A look at a seemingly placid New England town that is actually wrought with illicit affairs, crime and tragedy, all told through the lens of Olive, whose wicked wit and harsh demeanor mask a warm but troubled heart and staunch moral center. The story spans 25 years and focuses on Olive's relationships with her husband, Henry, the good-hearted and kindly town pharmacist; their son, Christopher, who resents his mother's approach to parenting; and other members of their community. Written by
Frances McDormand is Olive Kitteridge, a hard-core no-nonsense New Englander dealing with a case of inner turmoil manifesting in bouts of indigestion and an impolite, abrupt attitude. Not a sweet woman, and not unlike some sour school teachers I knew in New Hampshire.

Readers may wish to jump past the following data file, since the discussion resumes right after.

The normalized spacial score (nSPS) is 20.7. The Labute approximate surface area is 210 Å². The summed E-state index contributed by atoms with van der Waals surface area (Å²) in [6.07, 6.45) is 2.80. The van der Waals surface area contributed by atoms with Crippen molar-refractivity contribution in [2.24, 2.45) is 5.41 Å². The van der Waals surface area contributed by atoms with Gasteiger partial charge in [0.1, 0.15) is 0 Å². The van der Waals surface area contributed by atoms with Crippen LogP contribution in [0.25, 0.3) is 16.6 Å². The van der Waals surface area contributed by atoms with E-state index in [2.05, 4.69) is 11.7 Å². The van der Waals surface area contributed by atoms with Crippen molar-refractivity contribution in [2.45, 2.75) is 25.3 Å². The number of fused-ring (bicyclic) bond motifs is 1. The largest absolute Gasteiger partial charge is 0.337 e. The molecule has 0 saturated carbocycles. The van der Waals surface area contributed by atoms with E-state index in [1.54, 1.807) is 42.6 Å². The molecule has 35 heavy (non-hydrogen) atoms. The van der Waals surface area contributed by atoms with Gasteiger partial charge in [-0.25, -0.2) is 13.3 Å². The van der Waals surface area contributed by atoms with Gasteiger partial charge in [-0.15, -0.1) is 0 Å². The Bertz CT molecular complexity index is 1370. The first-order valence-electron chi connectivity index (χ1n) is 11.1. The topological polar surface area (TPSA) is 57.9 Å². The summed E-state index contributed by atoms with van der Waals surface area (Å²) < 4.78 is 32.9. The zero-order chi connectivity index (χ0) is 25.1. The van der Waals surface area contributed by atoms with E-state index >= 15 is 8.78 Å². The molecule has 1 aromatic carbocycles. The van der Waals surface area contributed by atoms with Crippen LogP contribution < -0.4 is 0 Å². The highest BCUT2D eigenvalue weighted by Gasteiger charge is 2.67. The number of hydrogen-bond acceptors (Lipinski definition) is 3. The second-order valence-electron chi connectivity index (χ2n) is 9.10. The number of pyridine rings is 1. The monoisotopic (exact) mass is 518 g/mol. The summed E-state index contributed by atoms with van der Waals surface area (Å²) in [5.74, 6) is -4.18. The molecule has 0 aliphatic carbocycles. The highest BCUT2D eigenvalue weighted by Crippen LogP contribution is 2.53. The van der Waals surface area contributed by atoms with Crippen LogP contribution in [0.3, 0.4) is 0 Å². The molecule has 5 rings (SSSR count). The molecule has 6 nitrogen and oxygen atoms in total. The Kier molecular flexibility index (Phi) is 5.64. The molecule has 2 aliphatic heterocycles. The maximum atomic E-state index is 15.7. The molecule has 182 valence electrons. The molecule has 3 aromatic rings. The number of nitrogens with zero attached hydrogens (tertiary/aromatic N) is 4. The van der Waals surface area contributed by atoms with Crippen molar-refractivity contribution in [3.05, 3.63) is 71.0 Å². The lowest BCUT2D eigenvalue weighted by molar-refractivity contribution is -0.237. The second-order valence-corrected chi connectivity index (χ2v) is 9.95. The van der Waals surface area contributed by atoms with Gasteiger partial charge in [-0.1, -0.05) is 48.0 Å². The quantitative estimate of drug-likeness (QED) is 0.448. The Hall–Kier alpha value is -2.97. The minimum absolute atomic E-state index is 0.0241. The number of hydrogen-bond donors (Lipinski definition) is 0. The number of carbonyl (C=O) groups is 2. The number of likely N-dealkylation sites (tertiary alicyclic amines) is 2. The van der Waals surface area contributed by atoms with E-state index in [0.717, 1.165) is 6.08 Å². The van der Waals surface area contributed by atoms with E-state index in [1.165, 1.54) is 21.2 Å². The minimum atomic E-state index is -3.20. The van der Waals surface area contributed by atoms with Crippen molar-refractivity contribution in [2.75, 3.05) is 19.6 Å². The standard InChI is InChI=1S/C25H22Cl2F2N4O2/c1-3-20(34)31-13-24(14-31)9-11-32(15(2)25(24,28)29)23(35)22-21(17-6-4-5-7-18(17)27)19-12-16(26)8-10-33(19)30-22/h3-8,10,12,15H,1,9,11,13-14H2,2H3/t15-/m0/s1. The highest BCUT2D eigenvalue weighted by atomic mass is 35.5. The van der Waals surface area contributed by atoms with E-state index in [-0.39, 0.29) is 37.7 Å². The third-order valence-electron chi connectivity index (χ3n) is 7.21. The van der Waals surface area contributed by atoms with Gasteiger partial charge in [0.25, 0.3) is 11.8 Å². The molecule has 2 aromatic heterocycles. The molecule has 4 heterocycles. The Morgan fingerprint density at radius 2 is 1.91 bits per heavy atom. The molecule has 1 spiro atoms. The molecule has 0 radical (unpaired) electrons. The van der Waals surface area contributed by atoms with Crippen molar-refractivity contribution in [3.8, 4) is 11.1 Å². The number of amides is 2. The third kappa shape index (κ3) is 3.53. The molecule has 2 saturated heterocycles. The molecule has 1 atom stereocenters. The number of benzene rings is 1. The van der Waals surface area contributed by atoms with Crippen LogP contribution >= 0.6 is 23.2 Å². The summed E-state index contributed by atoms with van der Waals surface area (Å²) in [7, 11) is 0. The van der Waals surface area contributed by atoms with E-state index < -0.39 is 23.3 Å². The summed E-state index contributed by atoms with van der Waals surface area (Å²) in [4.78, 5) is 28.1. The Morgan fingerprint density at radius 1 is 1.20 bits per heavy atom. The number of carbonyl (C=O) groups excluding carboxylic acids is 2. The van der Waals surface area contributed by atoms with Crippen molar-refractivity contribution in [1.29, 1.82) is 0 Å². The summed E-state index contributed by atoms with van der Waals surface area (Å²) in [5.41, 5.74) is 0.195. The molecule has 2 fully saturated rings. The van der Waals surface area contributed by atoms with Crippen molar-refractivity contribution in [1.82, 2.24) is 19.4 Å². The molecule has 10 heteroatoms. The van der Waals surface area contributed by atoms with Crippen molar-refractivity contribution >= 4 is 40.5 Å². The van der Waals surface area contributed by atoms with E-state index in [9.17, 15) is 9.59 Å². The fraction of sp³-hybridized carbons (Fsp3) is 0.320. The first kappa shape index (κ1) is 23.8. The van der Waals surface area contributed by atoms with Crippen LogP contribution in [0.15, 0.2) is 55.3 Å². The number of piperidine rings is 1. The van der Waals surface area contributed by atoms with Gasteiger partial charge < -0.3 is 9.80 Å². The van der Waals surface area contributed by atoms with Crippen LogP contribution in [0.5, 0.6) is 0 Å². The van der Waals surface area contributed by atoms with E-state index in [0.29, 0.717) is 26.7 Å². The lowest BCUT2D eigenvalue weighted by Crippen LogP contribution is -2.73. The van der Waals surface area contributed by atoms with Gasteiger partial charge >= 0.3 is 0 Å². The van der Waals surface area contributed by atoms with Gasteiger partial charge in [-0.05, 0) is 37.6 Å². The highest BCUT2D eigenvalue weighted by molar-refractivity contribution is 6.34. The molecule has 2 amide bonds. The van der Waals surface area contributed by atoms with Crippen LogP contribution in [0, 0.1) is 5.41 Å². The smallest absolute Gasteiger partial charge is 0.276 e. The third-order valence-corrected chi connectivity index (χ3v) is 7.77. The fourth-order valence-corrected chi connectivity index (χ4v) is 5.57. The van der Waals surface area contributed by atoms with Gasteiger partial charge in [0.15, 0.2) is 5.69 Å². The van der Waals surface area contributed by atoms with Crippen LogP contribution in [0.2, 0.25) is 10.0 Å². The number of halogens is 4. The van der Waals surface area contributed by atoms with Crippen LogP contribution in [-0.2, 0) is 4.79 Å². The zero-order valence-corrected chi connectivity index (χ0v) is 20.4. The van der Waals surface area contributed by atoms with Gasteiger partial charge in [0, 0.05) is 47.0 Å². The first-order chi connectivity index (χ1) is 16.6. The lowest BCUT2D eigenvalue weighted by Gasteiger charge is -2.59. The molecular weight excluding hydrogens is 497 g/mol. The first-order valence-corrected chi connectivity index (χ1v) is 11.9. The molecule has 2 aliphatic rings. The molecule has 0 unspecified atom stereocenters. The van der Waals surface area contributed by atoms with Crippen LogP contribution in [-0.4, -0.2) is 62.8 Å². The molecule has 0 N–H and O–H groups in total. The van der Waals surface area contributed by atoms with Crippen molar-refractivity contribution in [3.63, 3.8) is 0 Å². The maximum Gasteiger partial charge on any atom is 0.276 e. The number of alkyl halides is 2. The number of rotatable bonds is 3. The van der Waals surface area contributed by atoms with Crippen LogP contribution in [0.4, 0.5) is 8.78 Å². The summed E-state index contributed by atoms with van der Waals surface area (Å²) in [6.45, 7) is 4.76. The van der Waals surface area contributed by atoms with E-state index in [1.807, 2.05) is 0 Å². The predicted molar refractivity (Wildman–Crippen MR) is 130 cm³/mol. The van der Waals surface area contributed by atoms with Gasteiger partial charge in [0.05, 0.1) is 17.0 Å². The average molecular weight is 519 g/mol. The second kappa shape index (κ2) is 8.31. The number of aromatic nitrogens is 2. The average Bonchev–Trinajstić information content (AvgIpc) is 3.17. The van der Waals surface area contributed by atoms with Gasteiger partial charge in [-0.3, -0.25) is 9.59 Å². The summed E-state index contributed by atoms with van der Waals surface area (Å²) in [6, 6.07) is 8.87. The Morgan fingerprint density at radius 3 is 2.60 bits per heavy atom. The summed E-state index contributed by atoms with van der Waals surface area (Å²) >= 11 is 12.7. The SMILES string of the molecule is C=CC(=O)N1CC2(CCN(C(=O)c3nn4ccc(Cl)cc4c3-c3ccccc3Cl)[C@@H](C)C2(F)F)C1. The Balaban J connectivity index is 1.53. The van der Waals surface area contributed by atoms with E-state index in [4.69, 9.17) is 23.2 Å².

The supporting cast is fantastic. Richard Jenkins as Olive's husband Henry Kitteridge is spot on. John Gallagher Jr. as their son portrays a young man's dynamic struggle to accept his parents and their ways. Cory Michael Smith's portrayal of the older Kevin Coulson is amazing, and it is hoped we see more of him in future roles.
Some of the bit parts are charming. Ann Dowd as the Kitteridge's friend Bonnie Newton shines as what one might think a genuine Downeasterner. Martha Wainwright appears repeatedly as Angela O'Meara, a pianist and singer all dolled up and performing in the restaurant piano bars, lending some levity to the darkness.
There are a large number of great actors and actresses giving excellent performances, which provide this drama with a vastness going beyond the usual character development. It is not a cute romantic comedy or anything like that, so if you're looking for something lighter Meg Ryan and Tom Hanks starred in some very nice films. This is not like any of that, it's a truly remarkable work of art.
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